“It’s just like winter out there!” she exclaims, tugging the throw up around her neck.

I smile and say nothing. Winter in the Central Valley of California is like summer in Northern Germany. I have a warm coat, purchased last fall with a vague hope for temperatures low enough to need it, that I never wore once during the cool months. It’s still on the hook near the garage door where I hung it in late October, untouched. I imagine that there are small house spiders living in the sleeves, hoping for gnats to wander in to stick in their hidden webs just the same way I hoped for the cold.

To honor this final cool day, and Mother’s Day, I’ll make a pot of fresh, hot vegetable soup for our supper. We’ll have some crusty bread along with it, too. The soup will warm Mom’s tummy and please my vegetarian aunt. And if there’s any left over, we’ll eat it later this week, refreshingly cold, straight out of the refrigerator as we celebrate the rising outdoor heat and (me with resigned reluctance, Mom with real joy) the long, long California summer to come.

Happy Mother’s Day, everyone.

The girl with a curl

“Is there anything else you want to tell me?” Dr. McA asks. We’ve already been through the usual: How my RA—and the hip bursitis—are treating me; what, if anything, hurts; the medications I’m taking and how I’m tolerating them. I’ve ticked off most of the questions on my list.

One item, however, remains.

“I just want to point this out,” I say as I draw a line through it and look back at him. “The Arava has made my hair curly.”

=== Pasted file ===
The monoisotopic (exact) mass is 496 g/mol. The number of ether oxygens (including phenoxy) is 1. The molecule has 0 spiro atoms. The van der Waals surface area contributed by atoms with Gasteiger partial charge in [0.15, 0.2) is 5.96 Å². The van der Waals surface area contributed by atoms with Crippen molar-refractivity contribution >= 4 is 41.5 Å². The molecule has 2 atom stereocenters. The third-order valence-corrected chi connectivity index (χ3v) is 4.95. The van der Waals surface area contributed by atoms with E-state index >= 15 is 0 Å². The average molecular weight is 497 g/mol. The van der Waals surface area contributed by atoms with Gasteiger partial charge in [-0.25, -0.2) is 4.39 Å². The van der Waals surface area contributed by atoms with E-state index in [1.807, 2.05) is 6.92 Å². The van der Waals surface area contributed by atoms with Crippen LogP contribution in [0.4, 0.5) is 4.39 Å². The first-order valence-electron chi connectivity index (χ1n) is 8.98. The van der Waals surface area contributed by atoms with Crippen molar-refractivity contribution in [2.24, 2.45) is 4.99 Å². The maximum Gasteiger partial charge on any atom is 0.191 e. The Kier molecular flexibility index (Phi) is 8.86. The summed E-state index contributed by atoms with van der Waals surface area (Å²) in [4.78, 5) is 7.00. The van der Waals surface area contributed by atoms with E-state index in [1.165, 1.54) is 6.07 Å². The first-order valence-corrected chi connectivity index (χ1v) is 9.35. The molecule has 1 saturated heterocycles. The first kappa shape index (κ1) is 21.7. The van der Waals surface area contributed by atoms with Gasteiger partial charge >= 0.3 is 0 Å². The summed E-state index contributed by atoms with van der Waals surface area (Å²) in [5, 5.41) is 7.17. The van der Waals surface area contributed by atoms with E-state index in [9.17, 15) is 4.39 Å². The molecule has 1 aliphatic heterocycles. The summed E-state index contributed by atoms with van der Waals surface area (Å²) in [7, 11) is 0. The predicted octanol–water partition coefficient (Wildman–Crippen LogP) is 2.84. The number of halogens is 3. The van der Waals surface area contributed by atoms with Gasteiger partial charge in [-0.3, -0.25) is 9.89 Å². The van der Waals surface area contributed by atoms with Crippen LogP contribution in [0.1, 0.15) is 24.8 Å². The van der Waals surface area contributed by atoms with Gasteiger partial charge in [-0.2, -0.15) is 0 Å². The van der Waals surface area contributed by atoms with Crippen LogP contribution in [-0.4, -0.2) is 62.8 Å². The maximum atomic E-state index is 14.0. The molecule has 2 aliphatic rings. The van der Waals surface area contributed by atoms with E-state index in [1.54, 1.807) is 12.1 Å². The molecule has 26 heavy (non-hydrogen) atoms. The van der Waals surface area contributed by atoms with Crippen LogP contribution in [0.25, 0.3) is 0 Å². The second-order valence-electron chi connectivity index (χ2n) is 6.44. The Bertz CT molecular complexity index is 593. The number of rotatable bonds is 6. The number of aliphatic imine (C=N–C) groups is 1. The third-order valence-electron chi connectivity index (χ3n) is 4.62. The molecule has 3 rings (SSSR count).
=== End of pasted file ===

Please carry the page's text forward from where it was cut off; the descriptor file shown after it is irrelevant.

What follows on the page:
There’s a short silence, and then Dr. McA explodes into delighted laughter. “Yes!” he shouts, and laughs some more. I laugh too. It’s impossible not to.

“I’ve had many of my patients tell me that,” he says, catching his breath. “They say, ‘Doctor, I don’t have to straighten my hair anymore!’ or, like you, their hair is curly where it used to be straight.” He chortles again, thoroughly enjoying himself, then sobers. “It really shows how serious the chemicals are in that medication, doesn’t it.”

“It sure does,” I agree.

“I’m sorry about your hair.”

“Oh, no!” I laugh. “I love it! I’ll never have to get another perm again!”

And so it went. Dr. McA reaffirmed that my “cocktail” of meds, Arava, plaquenil and sulfasalazine, are keeping my RA under control. The two prednisone tapers, bi-weekly visits to the physical therapist and daily stretching exercises have combined to lower my hip bursitis pain to a low, intermittent grumble. I have two more PT appointments left; I’m satisfied that two will be enough.

Since I last saw Dr. McA I’ve lost several more pounds. I’ve also grown two ganglion cysts, one in my left wrist and the other on the top of my left hand. Finally, I’ve been sleeping better. Thank you for the nortriptyline, doc.

Dr. McA, as usual, was in a jovial mood. He told me that since doing his residency in the early 80s, he’s seen the treatment of RA move ahead in leaps and bounds, one new, effective drug after another. “I was talking to a colleague the other day,” he said. “It occurred to me that I’ve been around to see nearly all the RA drugs we use today developed. I remember when plaquenil for RA was new and cutting-edge. I’ve seen so many people like you be able to bring their RA under control because of them. There’s so much more hope now than there was.” He smiled. “I guess curly hair isn’t such a hard price to pay, is it.”

“No, it’s really not,” I said.

Dr. McA told me to come back to see him in 90 days, unless there’s a big change in my condition. We shook hands and he whisked across the hall and into another exam room.

“Good morning, Mr.  Jones,” he said, pulling the door closed behind him.

“Doctor! Good morning!” The smile in his patient’s reply was clear as a bell. I hope his ailment is under control, too. We’re lucky, I thought as I walked out to my car for the long drive home, my appointment for August clutched in my hand. We’re both lucky we’ve got such a caring, pleasant person as our rheumatologist. Amazing how much difference it makes.